Every now and then a request to guest post comes in and while I don’t always accept them, the following cocktail from Jamie MacBain, head bartender at Bourbon Steak DC, so intrigued me I decided it merited a post for The Hour. This cocktail is tart, spicy, savory—perfect for a winter evening. I’ve add some of my own notes after the recipe. I especially liked Jamie’s thought process in the naming of this new cocktail.—M.R.
by Jamie MacBain
I’m a bit of a Calvados connoisseur and I wanted to incorporate it into a cocktail for the fall and winter seasons. We tried this new Calvados Chauffe Coeur VSOP that had lots of baked apple and caramel notes to it. Often Calvados doesn’t have enough apple or baked apple pie components, but this one had such distinctive flavors I wanted to make a drink that wasn’t over-the-top sweet but showcased that strong apple component. So I started playing with rye, another favorite of mine, to pair with the Calvados and I realized I needed a higher proof to make the cocktail work. 100 proof or more really cuts through the sweetness and elevates the baking spice inherent in Calvados.
To further accentuate those flavors I decided to use cinnamon syrup, since cinnamon and apples are a natural pairing. I added lemon juice for balance. And to give the drink a slightly savory quality, I added smoked sea salt. I’d been hoping to create a cocktail that incorporates salt, not just as a garnish but as an ingredient, and this drink had the perfect components for it.
Being a history major and researching names for this cocktail—which uses rye, the quintessential American spirit, and Calvados, a spirit from Normandy—I naturally thought of the Normandy D-Day invasion, which was codenamed Operation Neptune. With the incorporation of smoke through the smoked salt, the cocktail, for me, conjures images of that fateful day of June 6, 1944. As a final touch I add a large hand-hewn ice cube to mimic the cliffs the troops had to scale.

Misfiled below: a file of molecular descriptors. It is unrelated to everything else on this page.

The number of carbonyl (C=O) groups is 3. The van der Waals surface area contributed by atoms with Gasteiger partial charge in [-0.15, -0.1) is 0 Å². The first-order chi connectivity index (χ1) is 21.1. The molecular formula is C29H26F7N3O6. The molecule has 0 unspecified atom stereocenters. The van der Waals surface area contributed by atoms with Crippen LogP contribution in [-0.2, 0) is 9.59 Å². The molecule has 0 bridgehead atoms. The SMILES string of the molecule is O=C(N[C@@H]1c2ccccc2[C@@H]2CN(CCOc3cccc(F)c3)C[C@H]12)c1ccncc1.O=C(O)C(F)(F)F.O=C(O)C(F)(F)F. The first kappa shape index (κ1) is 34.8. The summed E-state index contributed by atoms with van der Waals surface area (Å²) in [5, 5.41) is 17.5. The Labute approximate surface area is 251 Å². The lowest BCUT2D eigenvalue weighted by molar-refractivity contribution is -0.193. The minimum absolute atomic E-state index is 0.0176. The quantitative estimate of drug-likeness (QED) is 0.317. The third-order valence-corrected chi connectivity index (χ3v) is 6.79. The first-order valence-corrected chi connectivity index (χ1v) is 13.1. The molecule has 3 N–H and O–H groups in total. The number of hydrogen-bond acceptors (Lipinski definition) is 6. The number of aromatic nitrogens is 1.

In case you can’t find Knob Creek rye, you can always use Rittenhouse rye or Wild Turkey 101. Really any rye that’s 100 proof or above will work for this drink. For the Calvados, instead of Chauffe Coeur VSOP, you can use Christian Drouin Calvados or any apple brandy with good apple flavor notes, like Clear Creek 8-year Apple Brandy. Just don’t use Applejack.
- 1 oz. Knob Creek rye
- 1 o.z Chauffe Coeur VSOP Calvados
- ¾ oz. freshly squeezed lemon juice
- ¾ oz. cinnamon syrup (recipe follows)
- 2 pinches smoked sea salt
- Combine the rye, Calvados, lemon juice, syrup, and 1 pinch of salt in a Boston shaker. Add ice. Shake vigorously and strain into an Old Fashioned glass with large ice cubes.
- Garnish with the remaining 1 pinch of smoked salt along the top of the ice.
- 1000 grams of water
- 25 grams cinnamon stick
- 5 grams black peppercorns
- Boil all of the ingredients together until reduced by one-third. Measure the liquid and add an equal amount of granulated sugar. Stir to dissolve. Cool before use.
- This syrup will keep for up to 2 weeks in the refrigerator.
Cinnamon syrup is commonly used in a lot of tiki drinks like the classic Donga punch. At the restaurant we use cinnamon syrup in one of our nonalcoholic cocktails, where we add it to a mix of grapefruit juice and lemon juice and top it off with sparkling water. The syrup can also be drizzled on desserts like bread pudding or mixed with honey to add a pleasant spice to baklava.
Ruhlman’s Notes: While Jamie has created the optimal cocktail with his choice of French apple brandy, I had none on hand. American applejack had to do. The Rye I had was Templeton (80 proof). Even with these compromises, the cocktail was superb. The syrup is gentle and elegant, but you might want to halve or even quarter the syrup amount, unless you want a liter of it. Also, I highly recommend toasting and lightly crushing the peppercorns before the infusion.
Happy Friday, all and thank you Jamie MacBain.
Other links you may like:
- A few past cocktail posts featuring whiskey: Meyer Lemon Fig, Whiskey Sour, and the Old Fashioned.
- Past guest cocktails: For Whom the Sun Rises, the Ludwig, Old Infatuation, The Man Harrison, and the Cobbler.
- Learn more about Calvados in Eric Asimov’s NYTimes column on the subject.
© 2014 Michael Ruhlman. Photo © 2014 Donna Turner Ruhlman. All rights reserved.